Saturday 7 July – Sunday 16 September 2018
We are delighted to show a major collection of Jack Doherty’s porcelain vessels. A highly eminent ceramicist whose work shows nationally and internationally, each of Jack’s timeless vessels is a pleasure to behold. To view the pots in the exhibition please scroll down this page. If you have slow reception please wait for the images to load. They are worth it!
Irish potter Jack Doherty lives and works from his home and studio in Mousehole, Cornwall, overlooking the sea. He makes porcelain vessel forms that are thrown on the potter’s wheel then carved and shaped when the clay is soft to reflect the fluidity of the material and physicality of making. The elemental colour and surface texture are created by the fusion of fire and soda in the intense heat of the kiln, leaving behind a subtle palette of smokey grey, lemon, russet and turquoise.
Over the years his working practice has become simpler and more refined in the belief that stripping away the unnecessary can produce work with complexity and depth. His work is made using one clay, one colouring mineral and a single firing with sodium bicarbonate.
Jack is particularly recognised for working in porcelain, a complex medium known for its delicate fineness and translucent nature. Whilst enjoying the soft sensual qualities of the clay, the purity of the whiteness accentuates the simplicity of form with minimal adornment or decoration. Porcelain is, by reputation, the most difficult and capricious clay to work with making demands on the sensitivity and skill of the maker.
Jack’s pots are not glazed in a traditional sense. A smooth thin layer of liquid porcelain slip containing copper carbonate, as a single colouring material, is applied to the thrown and altered forms before firing. The copper mineral produces the characteristic blue and turquoise colours particularly associated with Jack’s work.
Jack has evolved his practice to use using only one single firing technique. Soda firing is a mix of chemical reactions and personal alchemy. The exciting process involves dissolving sodium bicarbonate with water, which is then sprayed into the gas fuelled kiln at high temperature. The vapour is drawn through the kiln chamber where it reacts with the silica and alumina present in the clay during the white heat of the firing to create a rich patina of surface texture and colour. Firing with flame and soda is a dynamic way of making ceramics where the kiln is an exciting and essential creative environment.
The resulting vessels combine a finely textured, painterly surface with a seductive palette of turquoise, lemon, cool grey, and russet orange, often showing ghostly shadows of vapour trails from other neighbouring pieces, sprayed and fired beside them in the kiln. For Jack the kiln is both a practical tool and a creative space. His family groupings of vessels consider how objects can be positioned in a confined space to develop dynamic relationships between the forms and fire.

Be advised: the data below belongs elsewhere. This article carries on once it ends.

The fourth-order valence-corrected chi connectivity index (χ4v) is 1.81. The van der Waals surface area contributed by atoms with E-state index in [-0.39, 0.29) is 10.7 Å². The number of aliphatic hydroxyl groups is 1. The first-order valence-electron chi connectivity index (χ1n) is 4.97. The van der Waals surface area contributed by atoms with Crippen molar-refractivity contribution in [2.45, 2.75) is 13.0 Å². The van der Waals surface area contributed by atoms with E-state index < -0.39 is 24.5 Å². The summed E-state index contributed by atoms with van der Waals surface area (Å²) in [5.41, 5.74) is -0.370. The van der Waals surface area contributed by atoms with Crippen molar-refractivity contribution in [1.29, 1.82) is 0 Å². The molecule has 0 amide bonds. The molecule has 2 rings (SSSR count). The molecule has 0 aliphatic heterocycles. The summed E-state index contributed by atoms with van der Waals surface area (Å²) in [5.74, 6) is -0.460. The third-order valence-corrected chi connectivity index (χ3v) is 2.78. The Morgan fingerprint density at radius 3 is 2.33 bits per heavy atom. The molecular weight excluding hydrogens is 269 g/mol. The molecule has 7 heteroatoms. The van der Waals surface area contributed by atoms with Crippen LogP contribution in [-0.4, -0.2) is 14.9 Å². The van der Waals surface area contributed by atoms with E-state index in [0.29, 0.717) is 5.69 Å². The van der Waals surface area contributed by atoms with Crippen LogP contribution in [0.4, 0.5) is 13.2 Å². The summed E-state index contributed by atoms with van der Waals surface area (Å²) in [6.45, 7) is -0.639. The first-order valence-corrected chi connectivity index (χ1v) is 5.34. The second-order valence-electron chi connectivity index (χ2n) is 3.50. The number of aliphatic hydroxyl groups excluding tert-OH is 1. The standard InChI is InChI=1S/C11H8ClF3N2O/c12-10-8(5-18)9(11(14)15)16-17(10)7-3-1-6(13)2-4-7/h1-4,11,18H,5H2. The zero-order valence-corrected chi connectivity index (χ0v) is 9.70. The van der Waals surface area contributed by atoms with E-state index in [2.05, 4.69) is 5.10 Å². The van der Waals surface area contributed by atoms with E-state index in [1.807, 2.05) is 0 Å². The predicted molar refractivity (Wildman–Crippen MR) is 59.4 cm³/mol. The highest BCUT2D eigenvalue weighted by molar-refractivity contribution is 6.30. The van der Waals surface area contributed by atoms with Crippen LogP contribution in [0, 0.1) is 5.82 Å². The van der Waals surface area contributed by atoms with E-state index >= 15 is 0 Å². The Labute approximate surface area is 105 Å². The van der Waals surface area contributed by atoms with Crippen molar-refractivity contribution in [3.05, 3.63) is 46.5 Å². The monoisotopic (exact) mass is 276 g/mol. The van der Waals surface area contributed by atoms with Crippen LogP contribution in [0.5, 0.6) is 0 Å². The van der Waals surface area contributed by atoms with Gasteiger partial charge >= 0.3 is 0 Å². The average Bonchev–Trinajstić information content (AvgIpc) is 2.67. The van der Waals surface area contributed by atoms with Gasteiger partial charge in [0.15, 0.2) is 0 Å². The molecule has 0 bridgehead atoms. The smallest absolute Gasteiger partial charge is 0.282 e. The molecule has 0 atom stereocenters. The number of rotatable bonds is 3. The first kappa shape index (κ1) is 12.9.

‘The ceramic forms I enjoy most are often simple shapes that come from pre-history. Vessels and containers that in their time were essential to survival, storing food and keeping people safe in this world and beyond. My visits to Japan have shown me something of the immense diversity of contemporary ceramics practice but have also enriched my understanding of how traditional and spiritual values can be inspirational in a changing technological world.’ – Jack Doherty
Born in Co Derry, Jack Doherty studied at the Ulster College of Art and Design in Belfast as a painter, but after a visit to Lucie Rie’s studio he decided he wanted to make pots for a living. On graduating, he worked at the Kilkenny Design Workshops before establishing his first studio in Co Armagh. Later he relocated to Herefordshire. From 2008 – 2013 Jack was the first Lead Potter and Creative Director at the refurbished Leach Pottery in St Ives, Cornwall, where he established the production studio and designed a contemporary domestic range of soda-fired tableware.
As a potter and ceramic artist he has gained an international reputation, exhibiting extensively in the UK and abroad. His ceramic vessels are represented in many public collections including the Irish Contemporary Ceramics Collection at the Hunt Museum, Limerick; the National Museum of Ireland, Dublin; the Ulster Museum, Belfast; Potteries Museum, Stoke-on-Trent; Liverpool Museum; Cheltenham Museum; Castle Museum, Nottingham; Mashiko Ceramics Museum, Japan and Princeshof Ceramic Museum, the Netherlands.
In 2016 he received the Janet Mansfield Memorial Award in recognition of his work with soda-fired porcelain. He currently works independently from his home studio in Mousehole and is resident potter at the Newlyn School of Art where he fires his gas kiln.
Jack Doherty has done much to promote and raise the profile of contemporary ceramics through lecturing, writing, curating exhibitions and organising conferences. he is a fellow and former Chair of the Craft Potters Association of Great Britain and was a founder member and Chair of the organising committee of Ceramic Art London for twelve years. He has been guest editor and a consultant to Ceramic Review magazine. His book, Porcelain, was published in 2002 by A&C Black. Most recently Jack has enjoyed travelling to Japan, China and Taiwan where he was invited as artist in residence and showcased his work at the Mashiko Museum of Ceramic Art and Fuping Pottery Village, Xian.
If you would like to enquire about any of the ceramics in Jack Doherty’s exhibition, please phone us on 01308 459511 or email us on firstname.lastname@example.org.